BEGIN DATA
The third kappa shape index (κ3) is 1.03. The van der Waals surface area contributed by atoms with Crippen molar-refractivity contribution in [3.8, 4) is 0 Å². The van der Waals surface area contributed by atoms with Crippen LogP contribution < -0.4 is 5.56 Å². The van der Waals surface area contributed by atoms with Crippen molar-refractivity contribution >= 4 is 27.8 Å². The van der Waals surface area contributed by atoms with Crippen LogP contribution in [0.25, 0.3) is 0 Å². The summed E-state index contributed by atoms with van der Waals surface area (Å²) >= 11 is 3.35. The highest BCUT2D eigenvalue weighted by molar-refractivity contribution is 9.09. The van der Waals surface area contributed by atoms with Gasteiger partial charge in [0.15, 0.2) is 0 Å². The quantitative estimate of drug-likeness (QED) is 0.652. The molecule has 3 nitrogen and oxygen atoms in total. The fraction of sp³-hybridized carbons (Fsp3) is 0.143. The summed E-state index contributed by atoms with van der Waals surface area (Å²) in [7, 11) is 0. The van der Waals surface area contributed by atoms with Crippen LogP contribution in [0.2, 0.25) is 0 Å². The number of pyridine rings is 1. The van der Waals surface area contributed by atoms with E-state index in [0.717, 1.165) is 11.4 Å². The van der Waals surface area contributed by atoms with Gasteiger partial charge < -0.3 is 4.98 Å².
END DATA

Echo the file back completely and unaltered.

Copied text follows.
The third kappa shape index (κ3) is 1.03. The van der Waals surface area contributed by atoms with Crippen molar-refractivity contribution in [3.8, 4) is 0 Å². The van der Waals surface area contributed by atoms with Crippen LogP contribution < -0.4 is 5.56 Å². The van der Waals surface area contributed by atoms with Crippen molar-refractivity contribution >= 4 is 27.8 Å². The van der Waals surface area contributed by atoms with Crippen LogP contribution in [0.25, 0.3) is 0 Å². The summed E-state index contributed by atoms with van der Waals surface area (Å²) >= 11 is 3.35. The highest BCUT2D eigenvalue weighted by molar-refractivity contribution is 9.09. The van der Waals surface area contributed by atoms with Gasteiger partial charge in [0.15, 0.2) is 0 Å². The quantitative estimate of drug-likeness (QED) is 0.652. The molecule has 3 nitrogen and oxygen atoms in total. The fraction of sp³-hybridized carbons (Fsp3) is 0.143. The summed E-state index contributed by atoms with van der Waals surface area (Å²) in [7, 11) is 0. The van der Waals surface area contributed by atoms with Crippen LogP contribution in [0.2, 0.25) is 0 Å². The number of pyridine rings is 1. The van der Waals surface area contributed by atoms with E-state index in [0.717, 1.165) is 11.4 Å². The van der Waals surface area contributed by atoms with Gasteiger partial charge < -0.3 is 4.98 Å².